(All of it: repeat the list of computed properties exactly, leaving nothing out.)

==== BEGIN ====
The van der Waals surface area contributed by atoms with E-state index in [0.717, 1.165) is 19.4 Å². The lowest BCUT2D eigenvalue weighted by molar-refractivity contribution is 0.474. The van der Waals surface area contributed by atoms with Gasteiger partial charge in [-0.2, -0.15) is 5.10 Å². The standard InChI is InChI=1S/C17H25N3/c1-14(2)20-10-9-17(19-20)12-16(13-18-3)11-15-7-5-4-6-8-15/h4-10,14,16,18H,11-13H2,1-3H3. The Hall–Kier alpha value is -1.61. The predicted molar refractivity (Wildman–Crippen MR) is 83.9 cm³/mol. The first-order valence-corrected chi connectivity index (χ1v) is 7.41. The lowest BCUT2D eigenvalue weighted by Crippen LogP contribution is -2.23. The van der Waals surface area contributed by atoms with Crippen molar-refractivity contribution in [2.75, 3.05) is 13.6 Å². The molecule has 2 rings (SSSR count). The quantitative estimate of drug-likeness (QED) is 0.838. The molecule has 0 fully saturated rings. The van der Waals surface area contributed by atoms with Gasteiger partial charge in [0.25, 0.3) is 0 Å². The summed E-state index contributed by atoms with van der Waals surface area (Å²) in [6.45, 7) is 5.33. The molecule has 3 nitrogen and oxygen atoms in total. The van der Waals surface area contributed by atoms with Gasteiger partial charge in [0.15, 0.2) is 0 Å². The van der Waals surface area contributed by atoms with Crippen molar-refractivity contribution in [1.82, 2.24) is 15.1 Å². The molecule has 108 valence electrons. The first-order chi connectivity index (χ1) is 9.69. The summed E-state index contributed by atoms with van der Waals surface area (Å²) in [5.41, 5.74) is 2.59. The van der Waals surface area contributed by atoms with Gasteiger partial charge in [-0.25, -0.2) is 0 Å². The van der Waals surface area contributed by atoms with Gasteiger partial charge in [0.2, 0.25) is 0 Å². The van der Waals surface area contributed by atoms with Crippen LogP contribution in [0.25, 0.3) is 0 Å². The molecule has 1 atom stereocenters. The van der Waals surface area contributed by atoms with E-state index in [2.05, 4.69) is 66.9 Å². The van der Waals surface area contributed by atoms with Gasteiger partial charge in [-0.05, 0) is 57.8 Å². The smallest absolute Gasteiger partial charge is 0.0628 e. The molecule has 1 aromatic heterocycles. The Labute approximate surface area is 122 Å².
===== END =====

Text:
The van der Waals surface area contributed by atoms with E-state index in [0.717, 1.165) is 19.4 Å². The lowest BCUT2D eigenvalue weighted by molar-refractivity contribution is 0.474. The van der Waals surface area contributed by atoms with Gasteiger partial charge in [-0.2, -0.15) is 5.10 Å². The standard InChI is InChI=1S/C17H25N3/c1-14(2)20-10-9-17(19-20)12-16(13-18-3)11-15-7-5-4-6-8-15/h4-10,14,16,18H,11-13H2,1-3H3. The Hall–Kier alpha value is -1.61. The predicted molar refractivity (Wildman–Crippen MR) is 83.9 cm³/mol. The first-order valence-corrected chi connectivity index (χ1v) is 7.41. The lowest BCUT2D eigenvalue weighted by Crippen LogP contribution is -2.23. The van der Waals surface area contributed by atoms with Crippen molar-refractivity contribution in [2.75, 3.05) is 13.6 Å². The molecule has 2 rings (SSSR count). The quantitative estimate of drug-likeness (QED) is 0.838. The molecule has 0 fully saturated rings. The van der Waals surface area contributed by atoms with Gasteiger partial charge in [0.25, 0.3) is 0 Å². The summed E-state index contributed by atoms with van der Waals surface area (Å²) in [6.45, 7) is 5.33. The molecule has 3 nitrogen and oxygen atoms in total. The van der Waals surface area contributed by atoms with Gasteiger partial charge in [0.15, 0.2) is 0 Å². The van der Waals surface area contributed by atoms with Crippen molar-refractivity contribution in [1.82, 2.24) is 15.1 Å². The molecule has 108 valence electrons. The first-order chi connectivity index (χ1) is 9.69. The summed E-state index contributed by atoms with van der Waals surface area (Å²) in [5.41, 5.74) is 2.59. The van der Waals surface area contributed by atoms with Gasteiger partial charge in [-0.25, -0.2) is 0 Å². The van der Waals surface area contributed by atoms with Gasteiger partial charge in [0.2, 0.25) is 0 Å². The van der Waals surface area contributed by atoms with Crippen LogP contribution in [0.25, 0.3) is 0 Å². The molecule has 1 atom stereocenters. The van der Waals surface area contributed by atoms with E-state index in [2.05, 4.69) is 66.9 Å². The van der Waals surface area contributed by atoms with Gasteiger partial charge in [-0.05, 0) is 57.8 Å². The smallest absolute Gasteiger partial charge is 0.0628 e. The molecule has 1 aromatic heterocycles. The Labute approximate surface area is 122 Å².